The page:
Shaping the future of work is as much about studying the way real people connect and collaborate today as it is about imagining the new tools we’ll be using tomorrow.
For one, Stanford University professor Pamela Hinds believes overcoming work problems is about understanding the human side of the technological revolution. As the director of Stanford’s Center on Work, Technology, and Organization in the Department of Management Science and Engineering, she oversees research on how professions and collaboration change over time and how emerging technology influences the way people feel about their work.
Slack recently chatted with Hinds about the pains and promise of distributed teams, what companies can do to support productive collaboration, and the trends that will define the way people work together around the world.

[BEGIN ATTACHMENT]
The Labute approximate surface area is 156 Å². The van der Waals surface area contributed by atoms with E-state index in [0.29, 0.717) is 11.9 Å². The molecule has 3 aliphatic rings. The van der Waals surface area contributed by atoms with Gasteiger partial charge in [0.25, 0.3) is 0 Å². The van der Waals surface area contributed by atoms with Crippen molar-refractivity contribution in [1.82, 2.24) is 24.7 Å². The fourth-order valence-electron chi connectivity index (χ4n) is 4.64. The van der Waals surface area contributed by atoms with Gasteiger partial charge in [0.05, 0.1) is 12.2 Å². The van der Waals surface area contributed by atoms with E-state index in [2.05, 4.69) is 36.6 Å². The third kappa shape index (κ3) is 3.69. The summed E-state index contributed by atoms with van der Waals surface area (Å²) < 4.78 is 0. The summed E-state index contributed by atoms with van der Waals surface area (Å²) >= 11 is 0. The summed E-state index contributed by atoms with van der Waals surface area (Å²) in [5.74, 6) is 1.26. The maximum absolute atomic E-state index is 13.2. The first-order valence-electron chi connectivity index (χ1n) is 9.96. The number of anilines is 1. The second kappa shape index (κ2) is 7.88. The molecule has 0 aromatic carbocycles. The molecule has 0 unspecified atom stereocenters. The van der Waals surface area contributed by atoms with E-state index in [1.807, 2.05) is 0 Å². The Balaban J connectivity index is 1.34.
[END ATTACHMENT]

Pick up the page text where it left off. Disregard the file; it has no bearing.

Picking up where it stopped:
Distributed teams—groups of people who work together across geographical distances and cultural barriers—are a central part of Hinds’s work. The benefits of distributed teams are many, she says, and technology has only made it easier to connect, but the challenges of having productive, nuanced human relationships go far beyond the technical ability to communicate.
“It’s very important that when people are not co-located, there are efforts made to help that team remember what their common vision is and see themselves as a team,” says Hinds, “an entity that’s working towards something together.”
Slack: What are the main benefits, both to organizations and to individual workers, of having distributed teams?